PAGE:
Alexander climbs  »Nirwana«, XI-.© Michael Meisl

The crux of pitch 5, (X / 5.13d) is a long dyno.© Michael Meisl

At the start of the crux pitch, XI-, the climbingis powerful on decent holds. © Michael Meisl

From an aesthetic point of view, »Nirwana«  can easily be compared to the big climbs in the Verdon Gorge.  © Michael Meisl

The first crux on the hardest pitch. A small crimp for the righthand, if the necessary power is missing, it won´t work. © Michael Meisl

A quick rest between the two crux sections of the hardest pitch © Michael Meisl

…before the second crux marks the opening of the final dash.© Michael Meisl

Moving up into an undercling for the right hand...© Michael Meisl

...squeezing the last little crimpand heading off into »Nirwana«. © Michael Meisl

The last pitch may be steep, butwith difficulties of 5.13, it is almost a gimmiecompared to the pitch before© Michael Meisl



Sonnenwand / AUSTRIA




Words: Alexander Huber


Finally there - what began with Sansara got me to »Nirwana« in the end.

Three years ago, Guido Unterwurzacher and I had found a steep seven-pitch-climb through this overhanging limestone cliff on this same part of the Sonnwendwand. Donnervogel, an extraordinarily physical multi-pitch climb, is simply fantastic.

It’s happened again. A first ascent! Things are always a bit different with first ascents. The question always is, what do I want? I wanted something new, a next step after what I’d started with Sansara. A first ascent in extremely difficult terrain, solo.

Thomas and I focused on a project in Baffin Island that summer. Hard free climbing on an Arctic big wall. Climbing hard is required, and the best training is exactly that! I get going, considering that no route has ever been done by endlessly pondering.

For the first four pitches, I follow the Donnervogel. At 5.12c, this is not really difficult, a good warm up. I have to get used to the Soloist again though. Fix the rope at the anchor, put it into the soloist, and use the thing efficiently to climb well in difficult terrain. It’s alright to fall, but I have to admit that the mental block is huge. At least until it happens, and I fall for the first time. I know that the soloist works, and yet there is an eerie feeling because no one is belaying you.

That first day, I manage no more that 15 meters of new terrain. An extremely long dyno puts me to test. A meter and a half  of blank lies between small crimps and the next hold, which is also not exactly a jug. My feet are just barely above the bolt, but I have to pull the rope through in advance before I can go for it. I accelerate, every part of me gives 100 percent, I fly, my fingers grab the hold. They grab it as hard as they can. To no avail. Down I go. While I fall, I get turned around, the dynamic brake at the anchor gives some slack and after ten meters I come to a halt. That was a bit more than I expected. Or rather quite a lot more than I expected.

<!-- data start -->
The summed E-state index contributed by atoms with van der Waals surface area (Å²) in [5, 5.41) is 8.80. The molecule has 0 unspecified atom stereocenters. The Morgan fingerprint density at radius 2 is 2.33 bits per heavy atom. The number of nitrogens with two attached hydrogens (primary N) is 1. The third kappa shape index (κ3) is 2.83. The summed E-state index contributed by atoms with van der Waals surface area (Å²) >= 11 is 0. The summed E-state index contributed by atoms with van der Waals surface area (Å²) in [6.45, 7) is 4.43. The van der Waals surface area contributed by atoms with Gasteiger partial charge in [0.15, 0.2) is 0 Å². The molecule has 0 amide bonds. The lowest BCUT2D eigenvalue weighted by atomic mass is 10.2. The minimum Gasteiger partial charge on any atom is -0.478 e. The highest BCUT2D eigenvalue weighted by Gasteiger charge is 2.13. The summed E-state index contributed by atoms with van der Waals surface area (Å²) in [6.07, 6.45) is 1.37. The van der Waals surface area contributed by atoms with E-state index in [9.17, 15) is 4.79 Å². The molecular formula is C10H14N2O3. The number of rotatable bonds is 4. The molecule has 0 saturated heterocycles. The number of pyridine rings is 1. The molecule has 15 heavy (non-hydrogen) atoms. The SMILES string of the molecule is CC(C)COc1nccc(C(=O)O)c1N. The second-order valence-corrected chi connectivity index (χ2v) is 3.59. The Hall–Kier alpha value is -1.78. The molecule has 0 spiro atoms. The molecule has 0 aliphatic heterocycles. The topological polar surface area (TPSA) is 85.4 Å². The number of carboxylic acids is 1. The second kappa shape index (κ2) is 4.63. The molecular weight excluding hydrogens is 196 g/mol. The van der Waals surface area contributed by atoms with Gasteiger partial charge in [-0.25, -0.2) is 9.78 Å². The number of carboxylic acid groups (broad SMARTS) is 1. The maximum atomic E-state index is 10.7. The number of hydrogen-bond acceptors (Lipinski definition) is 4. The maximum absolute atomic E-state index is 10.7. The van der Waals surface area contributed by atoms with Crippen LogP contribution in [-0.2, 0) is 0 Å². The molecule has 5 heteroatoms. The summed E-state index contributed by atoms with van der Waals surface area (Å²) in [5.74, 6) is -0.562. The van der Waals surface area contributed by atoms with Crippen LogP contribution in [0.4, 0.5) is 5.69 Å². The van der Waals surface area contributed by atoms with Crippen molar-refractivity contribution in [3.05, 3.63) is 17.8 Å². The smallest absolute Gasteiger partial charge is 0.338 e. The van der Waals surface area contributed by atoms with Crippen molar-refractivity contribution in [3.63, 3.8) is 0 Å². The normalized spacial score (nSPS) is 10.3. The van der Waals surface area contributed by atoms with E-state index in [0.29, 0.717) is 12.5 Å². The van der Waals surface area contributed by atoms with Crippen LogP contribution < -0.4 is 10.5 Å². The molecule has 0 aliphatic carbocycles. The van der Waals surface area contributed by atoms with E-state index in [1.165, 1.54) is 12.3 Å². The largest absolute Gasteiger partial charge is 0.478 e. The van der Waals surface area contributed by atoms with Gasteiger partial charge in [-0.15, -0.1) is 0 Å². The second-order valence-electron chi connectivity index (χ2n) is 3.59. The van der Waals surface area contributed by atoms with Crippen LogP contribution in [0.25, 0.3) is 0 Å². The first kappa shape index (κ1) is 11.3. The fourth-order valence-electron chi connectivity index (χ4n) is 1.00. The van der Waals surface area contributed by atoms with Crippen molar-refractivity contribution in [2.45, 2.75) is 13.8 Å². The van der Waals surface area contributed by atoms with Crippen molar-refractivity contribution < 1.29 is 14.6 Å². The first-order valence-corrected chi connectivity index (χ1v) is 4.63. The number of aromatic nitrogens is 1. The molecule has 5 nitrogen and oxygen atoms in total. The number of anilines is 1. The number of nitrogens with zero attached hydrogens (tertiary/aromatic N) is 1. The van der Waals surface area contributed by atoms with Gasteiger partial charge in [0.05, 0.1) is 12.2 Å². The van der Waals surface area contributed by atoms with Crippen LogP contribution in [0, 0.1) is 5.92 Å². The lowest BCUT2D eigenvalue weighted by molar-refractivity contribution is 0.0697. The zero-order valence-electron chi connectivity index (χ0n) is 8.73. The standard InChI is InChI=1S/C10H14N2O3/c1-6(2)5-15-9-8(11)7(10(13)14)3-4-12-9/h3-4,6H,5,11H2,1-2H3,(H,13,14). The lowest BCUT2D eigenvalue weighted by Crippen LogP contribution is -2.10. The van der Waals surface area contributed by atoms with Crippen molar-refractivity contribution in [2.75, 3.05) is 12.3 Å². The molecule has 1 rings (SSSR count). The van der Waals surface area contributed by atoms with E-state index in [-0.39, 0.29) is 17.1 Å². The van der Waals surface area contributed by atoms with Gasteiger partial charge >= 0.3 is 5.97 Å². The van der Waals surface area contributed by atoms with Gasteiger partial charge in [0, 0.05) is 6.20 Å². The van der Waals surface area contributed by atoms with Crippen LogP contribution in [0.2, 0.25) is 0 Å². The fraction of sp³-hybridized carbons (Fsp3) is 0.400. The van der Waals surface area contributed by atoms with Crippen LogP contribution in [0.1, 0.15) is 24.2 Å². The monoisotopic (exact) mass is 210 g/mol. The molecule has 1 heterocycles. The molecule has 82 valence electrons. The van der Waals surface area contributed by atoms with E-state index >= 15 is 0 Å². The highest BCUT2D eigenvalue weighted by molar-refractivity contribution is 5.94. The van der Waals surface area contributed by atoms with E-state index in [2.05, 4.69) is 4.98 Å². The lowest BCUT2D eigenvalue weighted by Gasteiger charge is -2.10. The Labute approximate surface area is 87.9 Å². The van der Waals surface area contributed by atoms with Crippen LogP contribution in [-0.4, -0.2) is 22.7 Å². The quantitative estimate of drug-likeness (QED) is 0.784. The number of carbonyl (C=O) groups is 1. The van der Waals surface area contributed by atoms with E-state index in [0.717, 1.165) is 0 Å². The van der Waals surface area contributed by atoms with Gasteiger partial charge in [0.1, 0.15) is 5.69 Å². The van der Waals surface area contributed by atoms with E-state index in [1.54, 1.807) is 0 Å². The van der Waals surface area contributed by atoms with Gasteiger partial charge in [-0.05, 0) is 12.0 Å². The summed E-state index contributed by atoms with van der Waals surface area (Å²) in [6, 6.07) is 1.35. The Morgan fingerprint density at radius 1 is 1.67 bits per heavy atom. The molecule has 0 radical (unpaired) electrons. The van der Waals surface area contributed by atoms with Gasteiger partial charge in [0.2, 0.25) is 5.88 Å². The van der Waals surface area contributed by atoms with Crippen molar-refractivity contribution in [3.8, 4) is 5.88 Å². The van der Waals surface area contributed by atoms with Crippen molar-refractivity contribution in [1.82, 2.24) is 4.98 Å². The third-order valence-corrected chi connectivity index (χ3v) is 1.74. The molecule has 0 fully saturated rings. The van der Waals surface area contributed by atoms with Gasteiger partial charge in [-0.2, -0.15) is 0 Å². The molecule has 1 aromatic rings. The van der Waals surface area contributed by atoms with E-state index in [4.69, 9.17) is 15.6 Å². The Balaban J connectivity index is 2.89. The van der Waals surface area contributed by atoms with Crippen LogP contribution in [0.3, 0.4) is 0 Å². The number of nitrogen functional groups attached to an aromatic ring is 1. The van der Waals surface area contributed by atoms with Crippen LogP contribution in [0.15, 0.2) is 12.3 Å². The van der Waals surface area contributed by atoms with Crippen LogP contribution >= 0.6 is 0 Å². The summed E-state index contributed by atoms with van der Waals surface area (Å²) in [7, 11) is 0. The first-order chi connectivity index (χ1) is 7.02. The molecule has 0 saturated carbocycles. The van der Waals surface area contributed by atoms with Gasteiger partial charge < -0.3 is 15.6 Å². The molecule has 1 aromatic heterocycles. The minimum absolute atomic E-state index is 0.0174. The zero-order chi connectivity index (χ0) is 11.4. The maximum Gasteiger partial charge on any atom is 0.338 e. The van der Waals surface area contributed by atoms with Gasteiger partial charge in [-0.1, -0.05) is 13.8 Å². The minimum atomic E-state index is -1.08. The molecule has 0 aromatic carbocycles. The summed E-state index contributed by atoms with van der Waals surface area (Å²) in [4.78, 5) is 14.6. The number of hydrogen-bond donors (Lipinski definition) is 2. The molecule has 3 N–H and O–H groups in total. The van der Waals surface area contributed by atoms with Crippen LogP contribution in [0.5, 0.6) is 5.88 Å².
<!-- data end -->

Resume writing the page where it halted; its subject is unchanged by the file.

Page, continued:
I wanted to commit to this game. Run-outs and hard moves, if possible, far above the last protection, that is the kind of spice I came for. I want to outdo myself, without biting the dust though.
The three days during which I fought hard for this first ascent were a real adventurous journey in the midst of today’s civilised Europe. Heading into virgin terrain alone. In the heart of Europe, an yet far away. Archaic and wild.

Especially because my “Nirwana” was at my limit in term of the difficulties. What I originally thought would be perfect training for the expedition to Baffin Island turned out to be the my most interesting climbing project in years. The best of its kind that I’ve ever climbed. It was great gift, because it’s not easy to find a line of such difficulty on an alpine wall!

Accordingly, getting the redpoint ascent wasn’t going to be a quick mission! After a couple sessions to figure out the moves I go a for a first attempt, which makes it blatantly clear that my Nirwana is not easily attained. I certainly won’t redpoint the line before departing on the expedition to Baffin. There is either excessive heat or torrential rains - the weather in early summer 2012 was completely crap.

It’s got to happen in Fall. It’s tough to stay at it after 7 weeks in the Arctic. No vacation and relaxation, instead I attack again right away and try to not let go. Michi Althammer gives valuable support and helps me stay psyched.

In the end it takes no less than 22 days of living in »Nirwana« until I finally attain it with my redpoint ascent of Nirwana in September. Michi was along that time as well and in a way I was almost surprised how much fun this useless holding on to the rock can be. Climbing is awesome.


Loferer Steinplatte

Sonnwendwand, 2.015 Meter

Tyrol/Salzburg, Austria



7 pitches, XI-



2012, Redpoint
Alexander Huber